ADAM is a valuable commodity in Rapture. There is no other source for it in the game. Furthermore, the process which turns children into Little Sisters robs them of their sanity and humanity. To some of the game’s supporting cast, this is reason enough to harvest as much ADAM as possible at every given opportunity. However, Dr. Tenenbaum, another supporting NPC, feels immense guilt over her part in the creation of the Little Sisters, and asks you to look to your own humanity, rescuing them from their fate.
At the time of the game’s release, some criticized this moral choice as being too extreme, with only a decidedly heroic, good option, weighed against a decidedly villainous, evil option. For my part, I think that the game is continuing its theme of no gods or kings, only man. This is Rapture; one can’t argue that you are saving these girls for the benefit of society as a whole. Conversely, one cannot say they are sacrificing a few for a greater cause or good. In the end, your choices, however good or bad, cannot be justified by god or authority figures of any kind. The choice, seemingly, is yours and yours alone.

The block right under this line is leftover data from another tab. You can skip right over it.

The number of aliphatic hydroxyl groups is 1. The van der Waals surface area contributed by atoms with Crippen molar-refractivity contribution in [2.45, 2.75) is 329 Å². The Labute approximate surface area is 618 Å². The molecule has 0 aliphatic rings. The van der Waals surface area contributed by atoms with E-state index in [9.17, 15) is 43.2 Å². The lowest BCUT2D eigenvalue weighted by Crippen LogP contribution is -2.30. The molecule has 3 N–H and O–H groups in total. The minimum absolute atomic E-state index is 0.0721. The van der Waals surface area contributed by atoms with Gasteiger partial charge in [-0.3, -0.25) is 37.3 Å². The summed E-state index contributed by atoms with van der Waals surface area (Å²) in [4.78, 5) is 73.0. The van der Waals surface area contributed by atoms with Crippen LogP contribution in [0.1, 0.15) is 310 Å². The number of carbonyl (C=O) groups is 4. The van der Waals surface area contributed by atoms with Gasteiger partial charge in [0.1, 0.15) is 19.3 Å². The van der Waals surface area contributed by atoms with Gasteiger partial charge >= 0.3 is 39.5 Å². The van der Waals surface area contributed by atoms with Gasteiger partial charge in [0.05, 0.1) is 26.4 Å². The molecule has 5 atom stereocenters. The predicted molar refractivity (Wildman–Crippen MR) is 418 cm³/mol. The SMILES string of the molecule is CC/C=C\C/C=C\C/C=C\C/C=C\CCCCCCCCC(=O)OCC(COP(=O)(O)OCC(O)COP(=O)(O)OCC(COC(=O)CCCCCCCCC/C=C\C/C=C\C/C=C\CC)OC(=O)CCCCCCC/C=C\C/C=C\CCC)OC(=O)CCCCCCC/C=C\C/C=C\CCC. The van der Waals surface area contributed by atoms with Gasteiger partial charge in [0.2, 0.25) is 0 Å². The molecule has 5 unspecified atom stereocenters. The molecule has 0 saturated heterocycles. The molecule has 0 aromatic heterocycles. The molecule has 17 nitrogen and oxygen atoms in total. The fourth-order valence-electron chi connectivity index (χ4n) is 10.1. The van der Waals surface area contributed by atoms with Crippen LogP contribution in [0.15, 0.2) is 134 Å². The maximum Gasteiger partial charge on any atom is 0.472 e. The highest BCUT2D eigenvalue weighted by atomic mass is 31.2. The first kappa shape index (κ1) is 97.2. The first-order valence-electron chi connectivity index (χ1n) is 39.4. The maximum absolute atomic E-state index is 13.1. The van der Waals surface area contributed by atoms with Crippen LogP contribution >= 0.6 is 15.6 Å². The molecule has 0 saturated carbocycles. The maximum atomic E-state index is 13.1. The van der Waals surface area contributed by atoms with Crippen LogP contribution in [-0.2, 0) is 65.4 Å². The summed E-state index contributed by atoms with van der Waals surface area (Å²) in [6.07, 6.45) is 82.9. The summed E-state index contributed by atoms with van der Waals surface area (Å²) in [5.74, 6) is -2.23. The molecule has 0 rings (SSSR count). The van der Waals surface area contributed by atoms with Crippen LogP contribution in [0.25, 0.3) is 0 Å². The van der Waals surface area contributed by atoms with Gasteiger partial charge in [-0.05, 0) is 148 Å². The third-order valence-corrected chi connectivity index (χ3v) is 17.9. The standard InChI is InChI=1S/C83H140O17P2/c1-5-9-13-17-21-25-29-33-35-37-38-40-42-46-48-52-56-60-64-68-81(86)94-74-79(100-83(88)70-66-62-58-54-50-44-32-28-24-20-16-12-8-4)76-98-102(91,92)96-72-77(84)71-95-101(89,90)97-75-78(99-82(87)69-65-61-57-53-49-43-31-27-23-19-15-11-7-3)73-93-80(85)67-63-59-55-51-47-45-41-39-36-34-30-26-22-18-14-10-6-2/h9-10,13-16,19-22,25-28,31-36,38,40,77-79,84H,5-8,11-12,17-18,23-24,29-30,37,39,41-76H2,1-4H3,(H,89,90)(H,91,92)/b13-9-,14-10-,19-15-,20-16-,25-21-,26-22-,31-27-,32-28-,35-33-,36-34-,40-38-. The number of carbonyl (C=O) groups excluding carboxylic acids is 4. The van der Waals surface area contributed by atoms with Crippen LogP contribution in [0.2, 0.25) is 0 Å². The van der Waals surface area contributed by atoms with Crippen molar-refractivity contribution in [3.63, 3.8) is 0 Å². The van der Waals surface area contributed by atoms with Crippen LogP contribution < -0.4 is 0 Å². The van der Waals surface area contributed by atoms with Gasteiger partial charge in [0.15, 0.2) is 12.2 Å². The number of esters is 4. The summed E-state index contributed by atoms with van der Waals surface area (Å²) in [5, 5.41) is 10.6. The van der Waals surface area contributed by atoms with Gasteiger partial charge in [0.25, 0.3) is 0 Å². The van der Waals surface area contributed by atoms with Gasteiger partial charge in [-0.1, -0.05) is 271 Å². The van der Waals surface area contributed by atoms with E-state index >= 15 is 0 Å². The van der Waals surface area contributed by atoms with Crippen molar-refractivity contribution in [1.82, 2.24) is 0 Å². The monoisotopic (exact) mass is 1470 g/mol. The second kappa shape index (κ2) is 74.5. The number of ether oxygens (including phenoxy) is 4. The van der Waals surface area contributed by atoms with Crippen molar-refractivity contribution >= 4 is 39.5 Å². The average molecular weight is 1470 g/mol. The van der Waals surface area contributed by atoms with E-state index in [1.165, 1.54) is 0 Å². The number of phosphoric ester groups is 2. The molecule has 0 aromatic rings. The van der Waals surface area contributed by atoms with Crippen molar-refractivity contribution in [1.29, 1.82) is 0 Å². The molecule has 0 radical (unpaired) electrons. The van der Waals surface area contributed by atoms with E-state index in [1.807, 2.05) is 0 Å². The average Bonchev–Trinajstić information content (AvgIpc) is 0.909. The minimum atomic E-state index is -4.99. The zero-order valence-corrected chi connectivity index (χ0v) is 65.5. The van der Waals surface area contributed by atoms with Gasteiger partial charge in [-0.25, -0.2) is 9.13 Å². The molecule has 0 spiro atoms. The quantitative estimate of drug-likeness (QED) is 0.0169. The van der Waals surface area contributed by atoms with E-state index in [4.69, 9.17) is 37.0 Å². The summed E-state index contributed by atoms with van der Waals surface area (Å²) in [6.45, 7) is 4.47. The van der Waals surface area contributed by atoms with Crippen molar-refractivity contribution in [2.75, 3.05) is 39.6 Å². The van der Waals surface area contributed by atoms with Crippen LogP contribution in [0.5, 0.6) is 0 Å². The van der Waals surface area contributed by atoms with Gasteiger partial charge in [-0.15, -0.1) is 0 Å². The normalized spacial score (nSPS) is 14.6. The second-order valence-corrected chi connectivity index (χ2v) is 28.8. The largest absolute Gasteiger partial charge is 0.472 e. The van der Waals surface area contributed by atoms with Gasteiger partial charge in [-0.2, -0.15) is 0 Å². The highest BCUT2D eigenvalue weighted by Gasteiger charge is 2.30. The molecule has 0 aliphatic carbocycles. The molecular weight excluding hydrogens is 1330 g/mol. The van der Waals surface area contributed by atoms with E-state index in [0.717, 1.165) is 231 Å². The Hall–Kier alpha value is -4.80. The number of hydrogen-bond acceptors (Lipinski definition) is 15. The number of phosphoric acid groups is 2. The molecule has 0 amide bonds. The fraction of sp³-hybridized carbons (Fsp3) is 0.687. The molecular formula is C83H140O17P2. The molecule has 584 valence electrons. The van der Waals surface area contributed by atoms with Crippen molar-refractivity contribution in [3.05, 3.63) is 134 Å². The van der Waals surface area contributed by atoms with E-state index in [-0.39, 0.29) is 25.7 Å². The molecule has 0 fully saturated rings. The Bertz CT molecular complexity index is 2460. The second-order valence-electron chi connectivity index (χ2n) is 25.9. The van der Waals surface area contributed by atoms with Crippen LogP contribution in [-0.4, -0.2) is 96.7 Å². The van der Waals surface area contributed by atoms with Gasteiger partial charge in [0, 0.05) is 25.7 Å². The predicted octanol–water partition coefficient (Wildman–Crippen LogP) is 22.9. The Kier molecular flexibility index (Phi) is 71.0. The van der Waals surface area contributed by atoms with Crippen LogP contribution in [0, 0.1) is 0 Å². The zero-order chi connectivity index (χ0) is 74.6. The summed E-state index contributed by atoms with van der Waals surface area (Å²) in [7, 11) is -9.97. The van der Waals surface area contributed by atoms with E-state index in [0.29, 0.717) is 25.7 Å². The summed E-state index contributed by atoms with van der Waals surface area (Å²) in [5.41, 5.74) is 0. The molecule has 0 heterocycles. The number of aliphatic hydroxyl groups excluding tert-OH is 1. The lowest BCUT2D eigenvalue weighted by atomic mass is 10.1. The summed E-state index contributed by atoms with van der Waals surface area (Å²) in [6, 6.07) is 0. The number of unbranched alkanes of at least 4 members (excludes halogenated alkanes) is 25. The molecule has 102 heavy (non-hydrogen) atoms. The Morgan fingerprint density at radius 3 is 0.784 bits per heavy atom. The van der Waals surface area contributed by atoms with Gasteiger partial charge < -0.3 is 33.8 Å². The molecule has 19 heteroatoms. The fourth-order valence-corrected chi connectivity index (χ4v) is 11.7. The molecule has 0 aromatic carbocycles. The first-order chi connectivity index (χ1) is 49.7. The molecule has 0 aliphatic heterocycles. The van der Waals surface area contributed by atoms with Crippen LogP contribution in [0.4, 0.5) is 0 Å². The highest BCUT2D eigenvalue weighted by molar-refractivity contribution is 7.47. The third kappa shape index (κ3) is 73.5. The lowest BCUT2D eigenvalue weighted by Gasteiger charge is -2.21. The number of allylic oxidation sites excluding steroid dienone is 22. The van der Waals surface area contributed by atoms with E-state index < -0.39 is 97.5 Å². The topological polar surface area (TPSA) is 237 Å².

Some of you have no doubt played Bioshock before. Some of you may have not played it, but will surely know about the twist at the end of act two. For those of you who don’t know what I’m talking about, I won’t be spoiling it. To those who do, don’t worry, I will absolutely be talking about it at a later date.
You see, Bioshock and my computer don’t get along. I wasn’t able to access the Steam interface or take screenshots while playing this game (all of the pictures in this post have been take from the official promotional website), and about halfway through the game it started crashing hard without rhyme or reason. None of my fixes worked. That’s okay, because I know I got enough to write half a dozen posts without finishing the game. However, Bioshock: Remastered is also in my Steam library (albeit much farther down my randomly generated list). I will get the chance to tackle more of the game in the future.
For now, suffice to say that when I first played Bioshock over ten years ago, I was terrified by the malicious, insane villains lurking around every corner. Nowadays, I realize that the ideas presented in Bioshock are far more terrifying than any video-game villain.
Next Episode: From Dust